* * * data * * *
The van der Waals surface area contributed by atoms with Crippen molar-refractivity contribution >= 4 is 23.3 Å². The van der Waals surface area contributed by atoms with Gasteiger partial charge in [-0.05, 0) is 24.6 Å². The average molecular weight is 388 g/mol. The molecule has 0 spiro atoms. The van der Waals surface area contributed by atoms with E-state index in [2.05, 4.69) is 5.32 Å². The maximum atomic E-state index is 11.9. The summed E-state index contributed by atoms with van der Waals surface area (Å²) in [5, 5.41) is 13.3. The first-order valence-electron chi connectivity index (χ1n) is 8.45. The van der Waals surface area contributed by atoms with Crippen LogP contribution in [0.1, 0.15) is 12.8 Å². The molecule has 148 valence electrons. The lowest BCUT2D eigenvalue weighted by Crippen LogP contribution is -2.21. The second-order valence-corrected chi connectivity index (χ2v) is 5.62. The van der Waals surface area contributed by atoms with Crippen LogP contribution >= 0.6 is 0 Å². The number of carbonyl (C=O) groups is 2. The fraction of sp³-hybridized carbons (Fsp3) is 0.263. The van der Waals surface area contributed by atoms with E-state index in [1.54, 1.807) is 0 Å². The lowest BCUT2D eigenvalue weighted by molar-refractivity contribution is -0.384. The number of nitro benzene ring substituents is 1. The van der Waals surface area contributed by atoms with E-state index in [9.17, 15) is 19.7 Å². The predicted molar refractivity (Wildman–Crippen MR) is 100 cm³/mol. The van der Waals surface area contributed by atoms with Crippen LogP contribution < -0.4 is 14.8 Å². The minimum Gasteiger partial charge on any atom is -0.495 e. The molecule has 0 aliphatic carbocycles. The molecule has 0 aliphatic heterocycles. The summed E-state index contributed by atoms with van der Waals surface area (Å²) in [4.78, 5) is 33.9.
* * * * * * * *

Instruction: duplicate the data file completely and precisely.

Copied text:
The van der Waals surface area contributed by atoms with Crippen molar-refractivity contribution >= 4 is 23.3 Å². The van der Waals surface area contributed by atoms with Gasteiger partial charge in [-0.05, 0) is 24.6 Å². The average molecular weight is 388 g/mol. The molecule has 0 spiro atoms. The van der Waals surface area contributed by atoms with E-state index in [2.05, 4.69) is 5.32 Å². The maximum atomic E-state index is 11.9. The summed E-state index contributed by atoms with van der Waals surface area (Å²) in [5, 5.41) is 13.3. The first-order valence-electron chi connectivity index (χ1n) is 8.45. The van der Waals surface area contributed by atoms with Crippen LogP contribution in [0.1, 0.15) is 12.8 Å². The molecule has 148 valence electrons. The lowest BCUT2D eigenvalue weighted by Crippen LogP contribution is -2.21. The second-order valence-corrected chi connectivity index (χ2v) is 5.62. The van der Waals surface area contributed by atoms with Crippen LogP contribution >= 0.6 is 0 Å². The number of carbonyl (C=O) groups is 2. The fraction of sp³-hybridized carbons (Fsp3) is 0.263. The van der Waals surface area contributed by atoms with E-state index in [1.54, 1.807) is 0 Å². The lowest BCUT2D eigenvalue weighted by molar-refractivity contribution is -0.384. The number of nitro benzene ring substituents is 1. The van der Waals surface area contributed by atoms with E-state index in [9.17, 15) is 19.7 Å². The predicted molar refractivity (Wildman–Crippen MR) is 100 cm³/mol. The van der Waals surface area contributed by atoms with Crippen LogP contribution < -0.4 is 14.8 Å². The minimum Gasteiger partial charge on any atom is -0.495 e. The molecule has 0 aliphatic carbocycles. The molecule has 0 aliphatic heterocycles. The summed E-state index contributed by atoms with van der Waals surface area (Å²) in [4.78, 5) is 33.9.